I have been taught a lesson, a hard and harsh gardening lesson, but I have survived it and all will be well.
Some years back a friend from Yorkshire, Alan Briggs, was staying with friends of his in Co. Wexford for the New Year and was intrigued to see snowdrops included in various posies around the house. He is an enthusiastic collector of snowdrops and was given some bulbs to bring home to grow in his own garden. I heard of them when he posted photographs on the Scottish Rock Garden Club website forum and he later sent some bulbs to me because I have a special interest in Irish snowdrops.
Alan had also passed them around to friends in England but they failed to thrive in each garden where they were planted. However, it simply romped away when planted in my garden and went from strength to strength year after year until I, surely, had a clump of 100 or more flowers but reports from Alan suggested that I might be the only person with a thriving planting.
Was I proud to have it so do well in my hands? Yes, I was and delighted but the whisper of the voice of Phylis Lady Moore rustled through my mind regularly and I knew that I had to follow her advice that “the best way to keep a plant is to give it away”. I knew that it was not a good idea to have all my eggs in the one basket, so to speak, and that the best way to ensure this Irish snowdrop – Galanthus ‘Longraigue’ after the house where is was found – continued to be grown was to give it to other gardeners.
Giving away snowdrops does not mean they are lost; they are simply being grown by friends and it is always possible to ask for a bulb from them should disaster strike. Paul Cutler, who is the Head Gardener at Altamont Gardens in Co. Carlow, and Robert Millar, who has his garden centre in the walled garden at Altamont, are both not only snowdrop enthusiasts but also have a special interest in Irish snowdrops so I gave each a few bulbs last summer.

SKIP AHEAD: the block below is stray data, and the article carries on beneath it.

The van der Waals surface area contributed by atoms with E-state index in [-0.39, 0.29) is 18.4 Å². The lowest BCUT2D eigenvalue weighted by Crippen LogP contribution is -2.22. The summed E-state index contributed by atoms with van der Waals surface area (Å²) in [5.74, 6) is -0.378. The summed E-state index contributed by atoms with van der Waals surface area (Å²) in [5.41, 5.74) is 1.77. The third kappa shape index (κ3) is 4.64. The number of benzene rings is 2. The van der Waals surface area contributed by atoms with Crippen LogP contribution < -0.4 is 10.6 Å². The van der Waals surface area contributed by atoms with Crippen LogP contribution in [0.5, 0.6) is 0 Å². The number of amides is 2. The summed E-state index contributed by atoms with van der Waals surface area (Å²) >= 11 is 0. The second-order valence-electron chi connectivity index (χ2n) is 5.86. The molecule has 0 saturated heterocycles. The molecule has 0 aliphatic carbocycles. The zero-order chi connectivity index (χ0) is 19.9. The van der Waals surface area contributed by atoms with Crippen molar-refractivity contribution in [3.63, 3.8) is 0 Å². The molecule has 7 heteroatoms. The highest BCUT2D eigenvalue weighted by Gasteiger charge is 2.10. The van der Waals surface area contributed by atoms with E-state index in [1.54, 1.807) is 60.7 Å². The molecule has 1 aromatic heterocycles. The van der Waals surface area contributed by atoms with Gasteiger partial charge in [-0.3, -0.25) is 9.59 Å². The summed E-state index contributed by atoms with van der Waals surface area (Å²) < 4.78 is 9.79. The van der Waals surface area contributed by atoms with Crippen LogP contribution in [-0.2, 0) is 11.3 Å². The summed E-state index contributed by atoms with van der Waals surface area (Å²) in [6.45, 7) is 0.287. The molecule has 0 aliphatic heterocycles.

Surely enough, disaster struck and it struck in the most dramatic and upsetting manner. This snowdrop, Galanthus ‘Longraigue’, was selected for inclusion in the “Heritage Irish Plants – Plandai Oidhreachta” project of the Irish Garden Plant Society and the Irish Society of Botanical Artists. Shevaun Doherty was to illustrate Galanthus ‘Longraigue’ and when I went to lift bulbs in mid winter to send on to her I came on a sight which sends dread into those who grow snowdrops – the orange and brown streaking of the foliage which shows that the dreadful Stagonospora curtisii was present. This is a fungal infection which can wipe out a planting of snowdrops in a single season. It is particularly insidious as it enters the clump at the time the foliage is dying down and is not discovered until the foliage begins to grow again by which time most bulbs will have been destroyed. Present restrictions on the chemicals we use means there is no effective treatment.
Of the 100 or so bulbs which had been so very beautiful last spring I now had a mere half dozen and these were very miserable. I lifted them with hope rather than confidence and sent them to Shevaun but it was immediately obvious to her that she couldn’t use them and all seemed lost. Robert Millar came to the rescue for the bulbs I had passed on to him had done wonderfully well, are now with Shevaun and will appear in the exhibition in autumn and it will be a special delight for me to see them. The wisdom on Lady Moore’s words had been borne out once again: “The best way to keep a plant is to give it away”
Don’t forget Snowdrop Week at Altamont Gardens between the 8th and the 15th of February and that Robert Millar will have a new and exciting selection of snowdrops for sale in the walled garden.